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Bob,  Thanks for sharing information about Shirling's book.  I bird Swope
Park frequently since it is close to my home.  I am not nearly as rigorous
in my observations as Mr. Shirling, but I suspect the following warblers and
vireos to be nesting in the park.

Northern Parula
Yellow-throated Warbler
Prothonotary Warbler
Louisiana Waterthrush
Kentucky Warbler
Common Yellowthroat

White-eyed Vireo
Yellow-throated Vireo
Warbling Vireo
Red-eyed Vireo

Scarlet Tanagers and Wood Thrushes are still present in numbers.  It is a
reliable location for Chuck-will's-widows.  I will almost always see
Pileated Woodpeckers if I spend a couple of early morning hours in the park,
I have seen as many as five in one day.

Cooper's Hawks and Broad-winged Hawks have returned after not seeing them
for several years.  I speculate that their return coincided with the closing
of a nearby landfill, and the corresponding drastic reduction of crows in
the park.

Unfortunately the Coneflowers and their prairie habitat succumbed to a golf
course.  Habitat for Blue-winged Warblers and Yellow Breasted Chat probably
met a similar fate. In years of tight city budgets, the grass grows tall
enough to attract Eastern Meadowlarks.  If it is too short for the
Meadowlarks, Canada Geese enjoy the same area.

Don Arney
Kansas City


----- Original Message -----
From: "Robert Fisher" <[log in to unmask]>
To: <[log in to unmask]>
Sent: Friday, March 07, 2003 8:30 AM
Subject: Birds of Swope Park


> Terry Swope has kindly sent to me a copy of "Birds of Swope Park," by
Albert E. Shirling, written in 1920. It makes fascinating reading, and I
intend to post comments about it from time to time it for the interest of
birders who live near Kansas City in both states.
>
> Two things immediately struck me when I opened the book. The first was a
statement by Shirling that Swope Park is in "the extreme southeast part" of
Kansas City, MO. The second was a picture of  a large group of Purple
Coneflowers growing in the "native prairie." Later on he refers to a vista
of rolling hills visible from one place in the park. Swope Park seems right
now to be right in the middle of a metro area that has been developed for at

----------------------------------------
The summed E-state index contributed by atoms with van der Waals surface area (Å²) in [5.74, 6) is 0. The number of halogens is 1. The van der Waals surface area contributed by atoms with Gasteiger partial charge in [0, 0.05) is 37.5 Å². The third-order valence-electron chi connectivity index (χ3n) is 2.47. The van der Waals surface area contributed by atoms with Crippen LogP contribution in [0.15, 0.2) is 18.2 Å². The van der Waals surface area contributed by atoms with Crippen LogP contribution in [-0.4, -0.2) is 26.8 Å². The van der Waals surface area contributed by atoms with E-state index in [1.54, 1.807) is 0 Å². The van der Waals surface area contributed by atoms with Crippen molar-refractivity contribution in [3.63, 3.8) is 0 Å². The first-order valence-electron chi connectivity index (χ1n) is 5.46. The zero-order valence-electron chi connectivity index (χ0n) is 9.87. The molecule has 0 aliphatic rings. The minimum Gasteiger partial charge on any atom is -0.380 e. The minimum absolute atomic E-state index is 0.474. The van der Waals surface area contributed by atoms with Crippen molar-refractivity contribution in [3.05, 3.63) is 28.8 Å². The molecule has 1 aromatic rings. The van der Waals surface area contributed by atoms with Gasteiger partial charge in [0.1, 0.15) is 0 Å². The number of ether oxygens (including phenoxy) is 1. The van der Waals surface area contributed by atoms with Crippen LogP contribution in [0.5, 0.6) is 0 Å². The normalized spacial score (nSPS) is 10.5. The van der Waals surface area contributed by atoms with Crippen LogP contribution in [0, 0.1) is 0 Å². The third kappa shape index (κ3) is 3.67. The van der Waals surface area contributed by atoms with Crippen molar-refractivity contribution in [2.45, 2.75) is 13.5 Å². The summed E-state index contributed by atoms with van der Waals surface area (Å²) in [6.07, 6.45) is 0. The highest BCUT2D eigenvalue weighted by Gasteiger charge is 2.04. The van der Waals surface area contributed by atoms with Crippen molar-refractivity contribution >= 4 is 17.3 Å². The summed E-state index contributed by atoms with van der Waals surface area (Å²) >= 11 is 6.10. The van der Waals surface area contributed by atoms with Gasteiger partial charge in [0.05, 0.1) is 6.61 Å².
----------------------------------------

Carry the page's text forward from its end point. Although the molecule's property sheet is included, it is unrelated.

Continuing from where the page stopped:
least a dozen miles in every direction. The prairie, the vista of rolling
hills and the Purple Coneflowers are all gone.
>
> Of especial interest to me are the changes in bird  life there. He found
12 species of warblers and 5 of vireos nesting in  the 1300-acre park. The
numbers in his census are limited to male birds only (female birds being
less in evidence during nesting), by which he evidently estimates the number
of breeding pairs. Consider the following total numbers of male birds
tallied in his census:
>
> Kentucky Warbler                                                      74
> Wood Thrush                                                             55
> Cerulean Warbler (the 2nd most common warbler!)       34
> Acadian Flycatcher                                                    27
> Scarlet Tanager                                                         22
> Worm-eating Warbler    (4th most common)                 21
> Yellow-breasted Chat                                                 18
> Blue-winged Warbler                                                   17
> Redstart
17
> Oven Bird
7
> Cooper's Hawk                                                            3
> House Wren                                                               1
>
> Birds not listed in the census, but expected to be found today, include
Wild Turkey and Pileated Woodpecker. One warbler that does nest locally in
northwest Missouri, but which Shirling did not find nesting in the park, is
Yellow Warbler. No willows, I suppose.
>
> It is also interesting to note that some species I had believed did not
range to our area (e.g. Blue-winged Warbler, Worm-eating Warbler, Cerulean
Warbler) are now being found at Weston Bend S.P. in Missouri, and at
Leavenworth, immediately across the river from it in Kansas. Shirling's
census suggests that we are not outside the traditional  ranges of these
species! We just have so little habitat remaining for them that they are
very hard to find.
>
>
> Bob Fisher
> Independence, Missouri
> [log in to unmask]
>
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